Iran Hackers Target Email, Social Media Accounts of U.S. Officials

Office of the Iranian Supreme Leader via AP
Office of the Iranian Supreme Leader via AP

A surge of Iranian attacks against the email and social media accounts of U.S. officials has been detected over the past few weeks, with an emphasis on officials involved in crafting Iran policy. Journalists and academics have also been targeted.

The Wall Street Journal cites American officials who believe the “flurry” of hacker attacks is related to the arrest of Siamak Namazi, an Iranian-American oil company executive who was snatched by Revolutionary Guard intelligence operatives while visiting relatives in Tehran. Namazi, who advocated improved relations and increased trade between Iran and the U.S., becomes the fifth American held hostage by the Iranian regime in defiance of the Obama administration. The White House has refused to comment on Namazi’s plight.

A number of other businessmen have been hassled by Iranian authorities during this period, in what the WSJ portrays as an effort by the Revolutionary Guard and Iranian hardliners to protect their economic monopolies.

Some of the Iranian cyberattacks were evidently built using data seized from Namazi’s computer. In other words, the Revolutionary Guard started going after people listed in his address book.

Contrary to hopes expressed by President Obama and his administration that the nuclear deal would improve relations between the U.S. and Iran, the Wall Street Journal sees these cyberattacks as evidence that “hard-line factions inside the regime, including the military and office of Supreme Leader Ayatollah Ali Khamenei, haven’t moderated their hostility toward Washington.”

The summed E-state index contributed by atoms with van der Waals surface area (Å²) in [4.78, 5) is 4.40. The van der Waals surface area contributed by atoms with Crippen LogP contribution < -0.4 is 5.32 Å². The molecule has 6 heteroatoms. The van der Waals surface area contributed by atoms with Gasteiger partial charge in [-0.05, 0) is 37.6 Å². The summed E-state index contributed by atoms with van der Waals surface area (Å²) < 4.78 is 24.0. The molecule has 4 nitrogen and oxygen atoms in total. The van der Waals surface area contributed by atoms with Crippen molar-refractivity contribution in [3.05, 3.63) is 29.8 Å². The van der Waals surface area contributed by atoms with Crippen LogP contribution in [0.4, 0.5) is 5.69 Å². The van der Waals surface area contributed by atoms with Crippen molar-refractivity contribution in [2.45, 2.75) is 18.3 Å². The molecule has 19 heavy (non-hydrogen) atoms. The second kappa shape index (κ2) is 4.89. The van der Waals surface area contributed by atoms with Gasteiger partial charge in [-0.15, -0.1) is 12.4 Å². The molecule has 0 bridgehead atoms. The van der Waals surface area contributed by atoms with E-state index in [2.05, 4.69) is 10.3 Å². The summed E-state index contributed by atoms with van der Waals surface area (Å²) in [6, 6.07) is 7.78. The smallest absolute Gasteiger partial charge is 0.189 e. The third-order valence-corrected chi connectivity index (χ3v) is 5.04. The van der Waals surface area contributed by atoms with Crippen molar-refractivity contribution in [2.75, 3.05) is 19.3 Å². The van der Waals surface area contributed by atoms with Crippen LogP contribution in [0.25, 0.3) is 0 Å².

Notably, Khamenei has been loudly complaining that the United States wanted to use the nuclear deal to “undermine and weaken the country’s Islamist government.”

When suggestions for leveling sanctions against Iran over its cyberwar campaign were made, Khamenei shot back that such sanctions would violate the terms of the nuclear deal.

Taking a page from China, the Iranians have denied their involvement in these cyberattacks and claimed they are a target of such mischief from rogue hackers.

On-the-record statements from the administration about Iranian hacker attacks were vague. “We’re aware of certain reports involving Iran,” a senior official told Reuters. “While I don’t have a comment on the specific reports, we are aware that hackers in Iran and elsewhere often use cyber attacks to gain information or make connections with targets of interest.”


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